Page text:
Monday, 12 January 2009 8:30pm
World War 1’s Battle of the Somme, fought from 1 July to 18 November 1916, was a turning point in history. It was a modern battle of such prehistoric brutality that its horror is hard to comprehend. Brave patriotic men eagerly volunteered to fight for what they saw as a great and honourable cause, only to find themselves used as cannon fodder by their military and political leaders. Whole villages and communities marched to their deaths.
Narrated by Tilda Swinton, The Somme is a docu-drama which follows a group of young men through the first day of battle – a day when a whistle blow sent British and French soldiers ‘over the top’ and towards an almost certain death. Through reconstruction and historical records, the fates of several genuine officers and nurses who fought or served at the Battle of the Somme are followed. This was a battle fought by civilians on unfamiliar territory.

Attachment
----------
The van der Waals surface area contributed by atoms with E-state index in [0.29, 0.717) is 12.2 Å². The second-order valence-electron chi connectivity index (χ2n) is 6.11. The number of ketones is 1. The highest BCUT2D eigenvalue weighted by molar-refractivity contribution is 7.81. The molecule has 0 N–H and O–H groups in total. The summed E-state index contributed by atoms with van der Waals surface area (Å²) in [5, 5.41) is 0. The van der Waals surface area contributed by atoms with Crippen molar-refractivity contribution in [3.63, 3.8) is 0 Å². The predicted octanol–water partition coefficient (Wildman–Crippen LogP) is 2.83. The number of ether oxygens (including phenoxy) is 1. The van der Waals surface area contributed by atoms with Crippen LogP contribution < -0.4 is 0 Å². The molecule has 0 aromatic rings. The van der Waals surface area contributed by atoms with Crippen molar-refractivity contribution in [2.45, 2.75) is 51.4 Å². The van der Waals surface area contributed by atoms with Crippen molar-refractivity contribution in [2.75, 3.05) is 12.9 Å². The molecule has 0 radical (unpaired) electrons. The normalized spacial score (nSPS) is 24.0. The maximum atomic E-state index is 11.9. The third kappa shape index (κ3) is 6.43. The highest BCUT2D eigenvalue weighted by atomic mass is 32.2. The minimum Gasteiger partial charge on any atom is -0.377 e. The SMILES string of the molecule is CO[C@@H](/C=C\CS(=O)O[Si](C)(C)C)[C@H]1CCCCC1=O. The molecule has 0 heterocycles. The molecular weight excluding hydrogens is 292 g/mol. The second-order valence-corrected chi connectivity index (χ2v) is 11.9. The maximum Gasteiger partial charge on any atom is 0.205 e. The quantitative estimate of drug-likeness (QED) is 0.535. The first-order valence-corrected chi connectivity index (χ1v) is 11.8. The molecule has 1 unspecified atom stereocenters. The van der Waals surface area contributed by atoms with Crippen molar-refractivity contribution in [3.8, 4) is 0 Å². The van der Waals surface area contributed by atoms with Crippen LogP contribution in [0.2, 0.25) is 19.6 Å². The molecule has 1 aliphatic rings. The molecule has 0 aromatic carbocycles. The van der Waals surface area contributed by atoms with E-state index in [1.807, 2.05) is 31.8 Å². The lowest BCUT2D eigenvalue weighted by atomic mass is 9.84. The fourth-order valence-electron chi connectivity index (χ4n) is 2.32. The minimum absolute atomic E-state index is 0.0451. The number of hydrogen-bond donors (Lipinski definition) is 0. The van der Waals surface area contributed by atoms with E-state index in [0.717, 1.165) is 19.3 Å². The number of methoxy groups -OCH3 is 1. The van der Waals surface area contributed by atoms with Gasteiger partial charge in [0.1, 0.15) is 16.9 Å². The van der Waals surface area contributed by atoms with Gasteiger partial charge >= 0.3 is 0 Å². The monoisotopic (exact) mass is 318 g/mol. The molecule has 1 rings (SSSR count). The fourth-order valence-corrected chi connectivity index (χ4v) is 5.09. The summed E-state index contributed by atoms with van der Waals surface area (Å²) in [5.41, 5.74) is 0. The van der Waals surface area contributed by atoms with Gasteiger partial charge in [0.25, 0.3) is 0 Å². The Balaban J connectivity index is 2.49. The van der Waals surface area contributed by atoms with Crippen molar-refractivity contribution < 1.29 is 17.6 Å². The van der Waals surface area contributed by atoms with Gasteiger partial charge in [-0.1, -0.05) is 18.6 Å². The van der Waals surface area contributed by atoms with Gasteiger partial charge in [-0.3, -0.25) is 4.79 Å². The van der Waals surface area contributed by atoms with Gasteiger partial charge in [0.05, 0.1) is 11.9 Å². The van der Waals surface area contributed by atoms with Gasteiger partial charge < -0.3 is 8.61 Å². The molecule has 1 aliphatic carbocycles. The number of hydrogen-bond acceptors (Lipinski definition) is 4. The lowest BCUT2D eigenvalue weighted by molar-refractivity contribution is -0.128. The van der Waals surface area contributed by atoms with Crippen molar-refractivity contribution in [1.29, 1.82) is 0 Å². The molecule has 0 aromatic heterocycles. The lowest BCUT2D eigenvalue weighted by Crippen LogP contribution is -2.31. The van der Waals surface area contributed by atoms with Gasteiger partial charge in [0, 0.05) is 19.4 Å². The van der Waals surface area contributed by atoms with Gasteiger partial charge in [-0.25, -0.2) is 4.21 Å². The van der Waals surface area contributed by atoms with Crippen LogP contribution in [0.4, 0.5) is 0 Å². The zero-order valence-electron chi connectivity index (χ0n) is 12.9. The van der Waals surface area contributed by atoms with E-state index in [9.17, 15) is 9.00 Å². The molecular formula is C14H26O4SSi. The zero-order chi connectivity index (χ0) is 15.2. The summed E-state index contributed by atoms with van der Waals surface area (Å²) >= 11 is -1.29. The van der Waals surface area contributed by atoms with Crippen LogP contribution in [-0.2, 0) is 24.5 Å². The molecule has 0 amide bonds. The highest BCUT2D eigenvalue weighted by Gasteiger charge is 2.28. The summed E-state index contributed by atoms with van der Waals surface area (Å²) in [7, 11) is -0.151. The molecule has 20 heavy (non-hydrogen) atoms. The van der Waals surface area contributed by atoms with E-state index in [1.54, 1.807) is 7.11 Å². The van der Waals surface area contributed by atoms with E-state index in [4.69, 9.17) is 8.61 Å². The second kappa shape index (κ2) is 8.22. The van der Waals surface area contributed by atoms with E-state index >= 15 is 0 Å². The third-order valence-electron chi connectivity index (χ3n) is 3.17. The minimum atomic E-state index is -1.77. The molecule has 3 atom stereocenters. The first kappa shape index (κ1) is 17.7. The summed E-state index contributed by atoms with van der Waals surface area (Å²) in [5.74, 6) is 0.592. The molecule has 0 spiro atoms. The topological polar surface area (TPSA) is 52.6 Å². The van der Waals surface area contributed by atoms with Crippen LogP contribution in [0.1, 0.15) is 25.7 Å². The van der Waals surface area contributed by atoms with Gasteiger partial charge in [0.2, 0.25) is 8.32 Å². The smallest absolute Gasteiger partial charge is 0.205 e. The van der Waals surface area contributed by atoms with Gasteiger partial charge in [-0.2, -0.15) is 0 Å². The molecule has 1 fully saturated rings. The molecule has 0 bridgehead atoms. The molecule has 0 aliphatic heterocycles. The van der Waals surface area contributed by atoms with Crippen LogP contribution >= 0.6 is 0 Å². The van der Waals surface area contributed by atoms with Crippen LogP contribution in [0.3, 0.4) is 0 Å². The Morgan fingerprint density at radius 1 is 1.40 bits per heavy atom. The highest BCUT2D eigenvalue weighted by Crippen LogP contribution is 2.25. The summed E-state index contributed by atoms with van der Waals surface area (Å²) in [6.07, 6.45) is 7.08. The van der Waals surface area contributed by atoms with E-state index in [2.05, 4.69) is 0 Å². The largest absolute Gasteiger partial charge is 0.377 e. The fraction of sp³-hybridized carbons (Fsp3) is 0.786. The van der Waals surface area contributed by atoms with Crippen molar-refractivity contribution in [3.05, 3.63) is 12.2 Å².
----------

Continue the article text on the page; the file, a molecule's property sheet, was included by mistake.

Private Cyril Jose, at the age of only fifteen, had lied on his conscription papers to join the swelling ranks of young men sent off to fight for their country. American heiress, Mary Borden, had left Chicago at the start of the Great War to work for the Red Cross, and by 1916 she had selflessly set up her own field hospital behind the British lines on the Somme. Captain Charlie May was only too aware of the impending slaughter and wrote a letter of farewell to his wife and baby just before going over the top. The planning of the battle was left to British General Rawlinson – a plan that would send thousands of men marching straight into the German machine gun posts.
Through the friendships and the fear, this moving film is told through the diaries and letters of men in the field – many of whom would never be reunited.